What the Times omits is as important as what it includes, and so single-minded is the paper, lulled as it is by the siren that’s led it to indulge in so much self-delusion when reporting on or editorializing about its current fetish, open-borders immigration, it uses a Procrustean bed to sort the facts in covering the White House meeting. It lops off those pieces of the story that don’t fit its political agenda. Thus, it doesn’t mention the presence of or quote the most important political player in attendance after the president – no, not Chuck Schumer – but Rahm Emanuel, White House Chief of Staff. Almost every other news source gives Emanuel the “final word” in the story. What is it? A coldly realistic assessment that there’s little likelihood any immigration bill will be moved this year. The Times has little love for Emanuel, but it could have included the identical assessment and attributed it to White House Press Secretary Robert Gibbs or one of the bill’s strongest boosters – Rep. Luis Gutierrez – who told the Wall Street Journal what Rahm Emanuel told everyone else: the votes are not there at this point to move the bill.
Only the Times believes – or wants us to believe – otherwise. Its editorial reassures us that while many feared the attendees might employ the meeting “to dampen expectations for a bill this year…The meeting was more encouraging than that.” However, to paraphrase Winston Churchill, those who advocate “comprehensive immigration reform” have more than a little way to go to reach the end of the beginning. In the same vein, while the Dallas Morning News quotes Sen. John Cornyn and Rep. Lamar Smith questioning the president’s commitment to getting the job done, criticizing the president for exhibiting insufficient concern for the national security part of the package, and for “stacking the meeting” with members of Congress that support amnesty, none of this is reported by the Times. The Times, instead, tells us about a “persuasive show of unity among Republicans and Democrats.”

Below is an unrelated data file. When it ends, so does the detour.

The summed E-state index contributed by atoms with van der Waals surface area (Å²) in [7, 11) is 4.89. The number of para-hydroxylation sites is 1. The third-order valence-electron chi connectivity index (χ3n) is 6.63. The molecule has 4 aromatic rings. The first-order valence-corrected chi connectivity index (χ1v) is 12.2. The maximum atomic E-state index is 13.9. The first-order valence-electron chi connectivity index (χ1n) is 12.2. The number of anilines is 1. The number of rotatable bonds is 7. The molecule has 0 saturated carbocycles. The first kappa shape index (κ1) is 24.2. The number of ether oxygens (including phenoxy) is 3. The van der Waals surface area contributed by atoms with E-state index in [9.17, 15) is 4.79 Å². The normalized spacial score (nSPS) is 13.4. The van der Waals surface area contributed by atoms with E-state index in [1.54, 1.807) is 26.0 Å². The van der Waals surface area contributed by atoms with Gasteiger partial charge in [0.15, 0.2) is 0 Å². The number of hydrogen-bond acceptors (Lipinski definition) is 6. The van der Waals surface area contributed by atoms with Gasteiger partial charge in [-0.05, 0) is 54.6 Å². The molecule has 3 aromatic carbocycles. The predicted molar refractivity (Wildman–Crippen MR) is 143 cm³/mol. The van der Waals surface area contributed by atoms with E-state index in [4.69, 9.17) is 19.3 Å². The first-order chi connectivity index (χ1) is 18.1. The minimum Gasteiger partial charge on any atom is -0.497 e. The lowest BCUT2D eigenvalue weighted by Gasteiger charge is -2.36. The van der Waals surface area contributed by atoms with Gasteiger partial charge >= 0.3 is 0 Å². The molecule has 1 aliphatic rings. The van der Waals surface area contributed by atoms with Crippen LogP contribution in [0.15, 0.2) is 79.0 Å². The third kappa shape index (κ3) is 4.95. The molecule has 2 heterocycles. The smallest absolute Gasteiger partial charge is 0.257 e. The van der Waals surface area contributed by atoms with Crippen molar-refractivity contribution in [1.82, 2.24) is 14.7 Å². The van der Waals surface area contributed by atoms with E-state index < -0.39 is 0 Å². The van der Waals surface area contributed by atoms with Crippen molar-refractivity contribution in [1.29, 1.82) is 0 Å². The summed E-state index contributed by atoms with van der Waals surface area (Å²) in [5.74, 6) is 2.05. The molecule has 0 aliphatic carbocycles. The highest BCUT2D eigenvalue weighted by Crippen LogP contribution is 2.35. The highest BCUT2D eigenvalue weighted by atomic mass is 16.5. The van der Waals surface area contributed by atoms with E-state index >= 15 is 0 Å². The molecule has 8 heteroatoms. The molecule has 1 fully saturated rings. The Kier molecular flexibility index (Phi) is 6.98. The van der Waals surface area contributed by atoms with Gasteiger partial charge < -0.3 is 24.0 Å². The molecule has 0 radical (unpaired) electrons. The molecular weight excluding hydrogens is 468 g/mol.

There’s plenty more that’s downright dishonest in the Times editorial, but we’ve read it all before in other editorials or stealth editorial news stories on the subject of which it never tires. We’re informed that survey research (read push polls) tells us a majority of Americans want “comprehensive immigration reform;” Schumer’s phony genuflections towards “toughness” on illegal immigration are to be taken at face value; and that we’re in a new, creative, problem-solving discourse on immigration that has risen above the old, discreditable, and supposedly “phony argument” over “amnesty” or the “delusional belief that the mass deportation of 12 million people are realistic or desirable.” Not so fast. To most ordinary Americans, “amnesty” by any other name is still amnesty, as the Times will discover to its dismay when the real debate heats up and, as they surely know, no one advocates “mass deportation,” an ugly chimera that insults the decency not only of opponents of illegal immigration but also the American people as a whole.
Arguably the only interesting question about such odd and mendacious editorials is whether their analysis is best left to a psychiatrist or an ethicist: that is to say, are we dealing with a delusional mentality or a Machiavellian one? Past behavior – such as when the Times scored an all-time journalistic low by treating the findings of its own push poll as the lead news story on page one, column one, to influence the outcome of the Senate vote on S.1639 in June 2007 – had me firmly convinced we’re dealing with a consummate Machiavellian prepared to do whatever is necessary to advance its cause. Lately, however, I’m less certain. Writing that editorial about the White House meeting on “comprehensive immigration reform” is Machiavellian because it consciously seeks to mislead, but publishing something so palpably self-deluding simultaneously suggests the sirens’ transformational work is well-advanced.